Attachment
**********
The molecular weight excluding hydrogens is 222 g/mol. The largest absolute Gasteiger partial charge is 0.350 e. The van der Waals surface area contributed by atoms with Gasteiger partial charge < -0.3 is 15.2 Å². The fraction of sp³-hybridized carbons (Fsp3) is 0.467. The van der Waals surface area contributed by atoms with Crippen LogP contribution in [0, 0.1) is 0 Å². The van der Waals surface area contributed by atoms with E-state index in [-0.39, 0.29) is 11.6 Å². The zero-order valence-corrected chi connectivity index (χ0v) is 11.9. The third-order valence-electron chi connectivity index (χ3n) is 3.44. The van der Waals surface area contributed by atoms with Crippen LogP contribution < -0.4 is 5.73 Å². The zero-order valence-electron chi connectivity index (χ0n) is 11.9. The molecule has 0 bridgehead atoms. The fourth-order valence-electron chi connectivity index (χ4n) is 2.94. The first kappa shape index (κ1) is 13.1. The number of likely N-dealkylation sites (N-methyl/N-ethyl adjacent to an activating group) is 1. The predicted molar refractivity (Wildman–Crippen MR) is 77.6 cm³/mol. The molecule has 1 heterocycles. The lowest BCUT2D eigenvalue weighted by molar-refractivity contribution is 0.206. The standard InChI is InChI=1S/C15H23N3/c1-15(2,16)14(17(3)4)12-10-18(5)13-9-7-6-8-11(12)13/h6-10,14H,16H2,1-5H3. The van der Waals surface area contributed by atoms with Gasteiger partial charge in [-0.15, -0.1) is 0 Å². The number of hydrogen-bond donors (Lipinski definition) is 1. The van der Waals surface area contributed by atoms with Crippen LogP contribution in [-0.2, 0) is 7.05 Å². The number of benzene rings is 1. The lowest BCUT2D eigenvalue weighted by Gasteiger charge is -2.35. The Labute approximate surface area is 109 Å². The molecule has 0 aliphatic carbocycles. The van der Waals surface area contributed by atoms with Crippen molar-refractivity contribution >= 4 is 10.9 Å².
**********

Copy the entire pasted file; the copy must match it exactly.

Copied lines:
The molecular weight excluding hydrogens is 222 g/mol. The largest absolute Gasteiger partial charge is 0.350 e. The van der Waals surface area contributed by atoms with Gasteiger partial charge < -0.3 is 15.2 Å². The fraction of sp³-hybridized carbons (Fsp3) is 0.467. The van der Waals surface area contributed by atoms with Crippen LogP contribution in [0, 0.1) is 0 Å². The van der Waals surface area contributed by atoms with E-state index in [-0.39, 0.29) is 11.6 Å². The zero-order valence-corrected chi connectivity index (χ0v) is 11.9. The third-order valence-electron chi connectivity index (χ3n) is 3.44. The van der Waals surface area contributed by atoms with Crippen LogP contribution < -0.4 is 5.73 Å². The zero-order valence-electron chi connectivity index (χ0n) is 11.9. The molecule has 0 bridgehead atoms. The fourth-order valence-electron chi connectivity index (χ4n) is 2.94. The first kappa shape index (κ1) is 13.1. The number of likely N-dealkylation sites (N-methyl/N-ethyl adjacent to an activating group) is 1. The predicted molar refractivity (Wildman–Crippen MR) is 77.6 cm³/mol. The molecule has 1 heterocycles. The lowest BCUT2D eigenvalue weighted by molar-refractivity contribution is 0.206. The standard InChI is InChI=1S/C15H23N3/c1-15(2,16)14(17(3)4)12-10-18(5)13-9-7-6-8-11(12)13/h6-10,14H,16H2,1-5H3. The van der Waals surface area contributed by atoms with Gasteiger partial charge in [-0.15, -0.1) is 0 Å². The number of hydrogen-bond donors (Lipinski definition) is 1. The van der Waals surface area contributed by atoms with Crippen LogP contribution in [-0.2, 0) is 7.05 Å². The number of benzene rings is 1. The lowest BCUT2D eigenvalue weighted by Gasteiger charge is -2.35. The Labute approximate surface area is 109 Å². The molecule has 0 aliphatic carbocycles. The van der Waals surface area contributed by atoms with Crippen molar-refractivity contribution >= 4 is 10.9 Å².